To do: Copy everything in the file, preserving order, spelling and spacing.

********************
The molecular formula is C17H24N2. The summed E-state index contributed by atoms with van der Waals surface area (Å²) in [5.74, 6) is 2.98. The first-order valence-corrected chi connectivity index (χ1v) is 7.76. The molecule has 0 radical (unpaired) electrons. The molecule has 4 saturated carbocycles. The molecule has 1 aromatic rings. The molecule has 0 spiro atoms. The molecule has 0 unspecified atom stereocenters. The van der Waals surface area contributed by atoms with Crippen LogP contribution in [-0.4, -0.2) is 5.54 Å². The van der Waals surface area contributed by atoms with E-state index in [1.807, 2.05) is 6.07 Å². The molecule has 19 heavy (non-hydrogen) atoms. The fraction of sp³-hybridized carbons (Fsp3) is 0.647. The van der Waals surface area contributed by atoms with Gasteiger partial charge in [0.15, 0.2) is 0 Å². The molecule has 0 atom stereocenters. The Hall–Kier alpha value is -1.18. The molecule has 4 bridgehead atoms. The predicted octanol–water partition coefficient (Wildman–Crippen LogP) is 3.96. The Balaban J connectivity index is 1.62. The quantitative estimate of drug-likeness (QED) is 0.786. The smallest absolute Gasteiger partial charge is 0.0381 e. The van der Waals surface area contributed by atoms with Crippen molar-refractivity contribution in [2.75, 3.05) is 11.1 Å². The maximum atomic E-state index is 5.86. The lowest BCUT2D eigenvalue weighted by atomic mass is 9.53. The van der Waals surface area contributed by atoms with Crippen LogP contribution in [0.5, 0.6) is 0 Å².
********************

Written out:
The molecular formula is C17H24N2. The summed E-state index contributed by atoms with van der Waals surface area (Å²) in [5.74, 6) is 2.98. The first-order valence-corrected chi connectivity index (χ1v) is 7.76. The molecule has 0 radical (unpaired) electrons. The molecule has 4 saturated carbocycles. The molecule has 1 aromatic rings. The molecule has 0 spiro atoms. The molecule has 0 unspecified atom stereocenters. The van der Waals surface area contributed by atoms with Crippen LogP contribution in [-0.4, -0.2) is 5.54 Å². The van der Waals surface area contributed by atoms with E-state index in [1.807, 2.05) is 6.07 Å². The molecule has 19 heavy (non-hydrogen) atoms. The fraction of sp³-hybridized carbons (Fsp3) is 0.647. The van der Waals surface area contributed by atoms with Gasteiger partial charge in [0.15, 0.2) is 0 Å². The molecule has 0 atom stereocenters. The Hall–Kier alpha value is -1.18. The molecule has 4 bridgehead atoms. The predicted octanol–water partition coefficient (Wildman–Crippen LogP) is 3.96. The Balaban J connectivity index is 1.62. The quantitative estimate of drug-likeness (QED) is 0.786. The smallest absolute Gasteiger partial charge is 0.0381 e. The van der Waals surface area contributed by atoms with Crippen molar-refractivity contribution in [2.75, 3.05) is 11.1 Å². The maximum atomic E-state index is 5.86. The lowest BCUT2D eigenvalue weighted by atomic mass is 9.53. The van der Waals surface area contributed by atoms with Crippen LogP contribution in [0.5, 0.6) is 0 Å².